New York Times reporter Eliza Shapiro profiles how Mott Haven Academy helped their students throughout the COVID-19 pandemic. Shapiro shares with readers how “Jessica Nauiokas, Mott Haven’s principal, spent the first few weeks of the lockdown figuring out how to get cash and food into the homes of the school’s most vulnerable children, so that they could eventually focus on their studies.”  The article includes a quote from a parent who shared, “there were a lot of times I wanted to give up because it was too much for me” and “had it not been for Mott Haven, ‘I probably wouldn’t have home-schooled. I probably would have skipped it.'” READ MORE 

Haven Kids Rock

Haven Kids Rock, the acclaimed musical arts program at Haven Academy, just released a new music video. The video, which features the song ‘Scars,’ stars co-founder Nefertiti Jones and numerous Haven Kids Rock participants.

Watch the video and read more at Broadway World

When single moms faced a pandemic crisis that might send their children to state care, Christian families stepped up to help by hosting children in their homes. New York, however, only allows hosting via licensed foster care agencies.

The New York Foundling’s CEO, Bill Baccaglini, said the group still has available foster homes even in the pandemic, and none of the organization’s foster parents requested children’s removal because of COVID-19.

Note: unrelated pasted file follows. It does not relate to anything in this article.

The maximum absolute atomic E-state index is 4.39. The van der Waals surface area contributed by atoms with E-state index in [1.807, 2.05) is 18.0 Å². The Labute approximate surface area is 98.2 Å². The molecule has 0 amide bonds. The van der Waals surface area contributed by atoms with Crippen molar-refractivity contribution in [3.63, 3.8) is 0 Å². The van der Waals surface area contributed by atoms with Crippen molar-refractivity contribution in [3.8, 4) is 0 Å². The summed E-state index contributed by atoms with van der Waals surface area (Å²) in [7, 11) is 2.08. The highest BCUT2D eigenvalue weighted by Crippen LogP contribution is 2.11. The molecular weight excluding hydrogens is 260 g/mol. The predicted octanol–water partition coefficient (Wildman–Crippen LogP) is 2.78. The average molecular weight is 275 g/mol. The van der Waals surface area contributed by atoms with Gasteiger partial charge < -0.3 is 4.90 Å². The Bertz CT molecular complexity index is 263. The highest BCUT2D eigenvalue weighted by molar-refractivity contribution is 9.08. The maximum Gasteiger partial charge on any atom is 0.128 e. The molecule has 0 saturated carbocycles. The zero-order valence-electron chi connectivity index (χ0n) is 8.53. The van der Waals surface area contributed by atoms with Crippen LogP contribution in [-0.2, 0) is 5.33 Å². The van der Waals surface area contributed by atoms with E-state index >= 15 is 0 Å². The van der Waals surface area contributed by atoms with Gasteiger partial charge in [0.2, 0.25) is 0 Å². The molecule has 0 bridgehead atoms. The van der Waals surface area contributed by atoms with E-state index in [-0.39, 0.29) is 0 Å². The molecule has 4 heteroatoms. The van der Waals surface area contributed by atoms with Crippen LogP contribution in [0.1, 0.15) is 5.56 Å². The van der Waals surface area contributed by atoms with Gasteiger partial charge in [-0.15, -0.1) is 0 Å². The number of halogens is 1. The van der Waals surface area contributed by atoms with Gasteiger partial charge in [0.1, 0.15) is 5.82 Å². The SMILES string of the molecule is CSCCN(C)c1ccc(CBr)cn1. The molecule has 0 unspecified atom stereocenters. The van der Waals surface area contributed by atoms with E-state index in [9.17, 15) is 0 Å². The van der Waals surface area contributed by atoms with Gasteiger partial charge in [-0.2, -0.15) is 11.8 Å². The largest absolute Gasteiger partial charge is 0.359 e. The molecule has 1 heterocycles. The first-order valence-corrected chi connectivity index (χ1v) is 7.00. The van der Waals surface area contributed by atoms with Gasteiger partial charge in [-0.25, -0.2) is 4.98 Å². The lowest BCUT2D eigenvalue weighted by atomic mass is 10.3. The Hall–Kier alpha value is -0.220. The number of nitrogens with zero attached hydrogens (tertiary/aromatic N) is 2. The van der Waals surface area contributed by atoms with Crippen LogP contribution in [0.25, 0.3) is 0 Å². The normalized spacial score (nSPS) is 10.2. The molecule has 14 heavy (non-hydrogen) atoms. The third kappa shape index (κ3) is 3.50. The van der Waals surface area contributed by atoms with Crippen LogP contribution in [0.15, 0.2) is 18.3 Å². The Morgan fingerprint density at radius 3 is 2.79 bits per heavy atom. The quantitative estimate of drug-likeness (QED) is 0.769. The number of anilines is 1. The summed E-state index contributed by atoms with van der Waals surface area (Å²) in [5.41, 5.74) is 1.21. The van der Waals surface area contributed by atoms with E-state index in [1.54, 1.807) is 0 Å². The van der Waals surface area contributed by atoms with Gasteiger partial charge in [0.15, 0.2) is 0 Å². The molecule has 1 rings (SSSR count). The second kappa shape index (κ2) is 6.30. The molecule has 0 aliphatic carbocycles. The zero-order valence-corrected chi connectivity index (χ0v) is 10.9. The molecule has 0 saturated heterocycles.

“We haven’t seen this few kids in foster care in New York City since the early ’70s,” said Baccaglini. But he added: “We’re very nervous about, at the other end of this, what happens to abuse and neglect reports. … What does the system look like a few months after the pandemic?”

Read more at World Magazine.

Denise

Due to COVID-19, organizations have had to change the way their group homes are run and also help the residents cope with the new reality of the pandemic.

Denise Flores, the assistant vice president for the developmental disabilities’ division at The New York Foundling, said that during the beginning of the pandemic they had to ration out the protective equipment they had. They would only give masks, gloves and gowns to residences with sick individuals.

“I mean we don’t have any to waste, but we do have a system in place that everyone has now either face shields, gowns or masks,” said Flores.

Read more at Our Town NY.